My life would undoubtedly have been a happy one. But I had to be thrown out and everything that has happened since then had to happen, in order to bring me here today. In 1944, in the turmoil following the Second World War, my brother Adolfas and I fled Lithuania. We spent almost all of the next six years in Germany. At first in a forced labour camp in Elmshorn, then as farm workers near the Danish border. I would not see my family again for 25 years. After the end of the war we could not return to Lithuania because of the Soviet occupation and we survived, homeless, in displaced persons camps in Wiesbaden and Kassel. These were our years in the desert. We had nothing at the time.
And then, when we landed in New York in 1949, we suddenly had everything! New York in the 1950s was full of energy, everything was changing: The way people were living, and all those things like art, theatre, literature and naturally cinema. I arrived in New York at exactly the right time. My whole life there was poetry.
If I look back now, I see that so-called Western civilisation stole ten years of my life. Ten years of flight and war. But I have forgotten all that, it no longer exists for me. Nostalgia is something wonderful because one forgets all of the horror and brutality. When I think back, I remember my youth, moments full of beauty and fortune, in nature. That is why I won’t film the apartment blocks in New York. I’d rather film a small plant I’ve discovered somewhere. I film the trees.
Very soon after I landed in New York I bought a 16 millimetre Bolex and began to document my life with the camera. My cinematic diary was everything I saw. I’ve been writing since I was six years old. The written diary contained my thoughts. Those are two very different ways to work with reality. Film is much more physical, more direct. My cinema is not one of the intellect. I don’t meditate about it and I don’t make any plans. Instead I just film fragments of what is happening. I never know beforehand what will happen. It’s like life, pure coincidence, automatic reactions to situations that I have gone through. I record it, put the film cassette on a shelf and years later I look at it again, and maybe I can use it for something.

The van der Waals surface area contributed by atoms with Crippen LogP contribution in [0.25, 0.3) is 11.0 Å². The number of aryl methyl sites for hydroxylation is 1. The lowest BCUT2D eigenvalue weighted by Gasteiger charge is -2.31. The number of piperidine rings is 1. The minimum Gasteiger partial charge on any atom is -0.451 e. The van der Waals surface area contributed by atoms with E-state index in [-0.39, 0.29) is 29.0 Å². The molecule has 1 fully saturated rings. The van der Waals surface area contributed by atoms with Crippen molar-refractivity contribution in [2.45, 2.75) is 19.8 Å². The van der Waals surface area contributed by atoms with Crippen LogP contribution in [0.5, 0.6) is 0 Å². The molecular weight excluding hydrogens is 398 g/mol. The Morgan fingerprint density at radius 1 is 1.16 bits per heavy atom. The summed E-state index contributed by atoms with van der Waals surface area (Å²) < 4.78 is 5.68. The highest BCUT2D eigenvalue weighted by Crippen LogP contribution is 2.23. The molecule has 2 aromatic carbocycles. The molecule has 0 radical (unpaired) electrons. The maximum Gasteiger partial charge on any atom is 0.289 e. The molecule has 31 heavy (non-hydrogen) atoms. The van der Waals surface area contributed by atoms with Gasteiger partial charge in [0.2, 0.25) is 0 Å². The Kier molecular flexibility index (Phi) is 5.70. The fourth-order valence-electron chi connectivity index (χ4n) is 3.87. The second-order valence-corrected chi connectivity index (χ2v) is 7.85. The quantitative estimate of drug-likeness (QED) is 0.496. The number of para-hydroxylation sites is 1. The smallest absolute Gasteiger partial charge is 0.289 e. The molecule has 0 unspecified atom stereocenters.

Many people find beauty banal. But I am not interested in ugly, painful things. I only film moments of beauty. The cinema of poetry, the avant garde, celebrates beauty. My life has been spent trying to preserve this subtle kind of poetry.
In 1950s New York there were many young people like us, our heads full of ideas but with no platform where we could talk about interesting kinds of cinema. We needed a place for that. That is why my brother and I founded the magazine, Film Culture, in 1954. Even though Film Culture officially stopped publishing in 1996, there will be one last issue this September, dedicated to the film-maker Barbara Rubin.
In the following years we founded a film-maker’s collective and a cinematheque, both of which became the Anthology Film Archives in 1970. With over 30,000 titles, we are trying to save what cinema has achieved so far. Currently we want to develop the archive into a library and we are always looking for financial support for that. This year I will be 96 and I’ve lived in New York for over 60 years. In the first years after I left my homeland I still felt very Lithuanian. But I don’t think it’s positive if you just stay in one place your whole life, like a mushroom! It’s in the nature of humankind to travel, to acquire new knowledge, to grow. I feel like a citizen of the world. I don’t belong anywhere, but I belong everywhere.
Transcribed by Gundula Haage